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A narrow valve angle of 29 degrees was selected – this can be compared with the 45-degree angle of the CA engines.  Over the CA18DE, the SR20DE engine provided a 2.7 per cent improvement in its brake specific fuel consumption at the same torque output (one which corresponded to 60 km/h road speed, presumably in top gear).

The high ports required that the camshafts worked the valves through Y-shaped rocker arms pivoted between the intake ports. The rockers featured reduced contact area with the cam followers and also reduced inertial weight over other designs, so reducing valvetrain friction.  The cams were chain driven.

The exhaust side of the head was designed last. To reduce exhaust interference effects, the exhaust manifold used a design where cylinders 1 and 4, and 2 and 3 were each combined into a dual manifold – standard practice on most four cylinder engines. The dual part of the exhaust extended as far rearwards as the rear part of the sump.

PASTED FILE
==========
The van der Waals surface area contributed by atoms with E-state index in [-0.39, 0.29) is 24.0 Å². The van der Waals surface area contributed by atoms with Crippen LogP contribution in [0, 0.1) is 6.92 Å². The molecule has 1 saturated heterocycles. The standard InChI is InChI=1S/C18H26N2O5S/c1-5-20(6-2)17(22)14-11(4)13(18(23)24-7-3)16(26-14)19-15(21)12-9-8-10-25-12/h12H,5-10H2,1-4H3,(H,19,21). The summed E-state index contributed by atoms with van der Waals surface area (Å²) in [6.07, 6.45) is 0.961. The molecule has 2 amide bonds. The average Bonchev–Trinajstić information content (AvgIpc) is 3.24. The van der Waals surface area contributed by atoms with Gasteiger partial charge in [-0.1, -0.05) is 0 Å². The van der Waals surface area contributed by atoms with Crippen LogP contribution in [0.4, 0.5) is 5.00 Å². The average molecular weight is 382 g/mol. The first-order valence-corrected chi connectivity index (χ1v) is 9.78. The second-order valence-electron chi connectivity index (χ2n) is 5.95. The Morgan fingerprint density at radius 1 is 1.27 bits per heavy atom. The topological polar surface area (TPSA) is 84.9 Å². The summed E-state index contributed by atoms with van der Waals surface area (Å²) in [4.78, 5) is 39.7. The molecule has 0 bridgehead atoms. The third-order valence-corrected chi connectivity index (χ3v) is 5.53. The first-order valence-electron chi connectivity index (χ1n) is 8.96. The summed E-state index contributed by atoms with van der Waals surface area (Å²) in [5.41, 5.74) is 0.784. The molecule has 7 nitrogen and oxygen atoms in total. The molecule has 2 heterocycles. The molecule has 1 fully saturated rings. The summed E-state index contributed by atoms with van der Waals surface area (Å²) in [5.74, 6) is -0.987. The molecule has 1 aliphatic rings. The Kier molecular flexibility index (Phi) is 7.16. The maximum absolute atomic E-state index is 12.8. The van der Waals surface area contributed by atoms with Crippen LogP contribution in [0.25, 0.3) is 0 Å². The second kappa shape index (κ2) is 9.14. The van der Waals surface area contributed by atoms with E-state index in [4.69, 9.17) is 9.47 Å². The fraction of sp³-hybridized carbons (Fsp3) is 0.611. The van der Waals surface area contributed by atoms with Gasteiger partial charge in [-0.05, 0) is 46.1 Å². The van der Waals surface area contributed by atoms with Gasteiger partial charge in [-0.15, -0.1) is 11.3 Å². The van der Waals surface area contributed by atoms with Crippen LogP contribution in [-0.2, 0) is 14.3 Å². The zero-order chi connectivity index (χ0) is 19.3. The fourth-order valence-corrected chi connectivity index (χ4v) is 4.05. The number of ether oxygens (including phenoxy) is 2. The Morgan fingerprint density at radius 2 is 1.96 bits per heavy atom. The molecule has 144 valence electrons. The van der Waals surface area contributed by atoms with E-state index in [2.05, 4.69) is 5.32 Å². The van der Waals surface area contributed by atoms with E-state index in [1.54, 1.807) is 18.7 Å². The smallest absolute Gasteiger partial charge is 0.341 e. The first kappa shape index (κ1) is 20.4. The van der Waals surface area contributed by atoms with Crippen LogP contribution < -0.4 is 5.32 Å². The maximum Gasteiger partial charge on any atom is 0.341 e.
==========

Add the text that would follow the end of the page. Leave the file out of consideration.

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Nissan engineers very carefully considered the structural options open to them before settling on a DOHC, narrow valve angle head with the valves operated through outer pivoted Y-shaped rockers. Other options considered included:

  • a similar design to the final iteration, except for the use of one rocker per valve and the use of inner pivots for the rocker arms (the negatives were greater mass – and so friction - in the valvetrain, and a very wide head)
  • direct-operated valves with a wider valve angle (negatives: wide head, couldn’t use roller rockers, built-in hydraulic lifters would add to masses, valve lift restriction because of bucket size)
  • direct operated valves with a narrow valve angle (negatives: couldn’t use roller rockers, built-in hydraulic lifters would add to masses, valve lift restriction because of bucket size)

The Block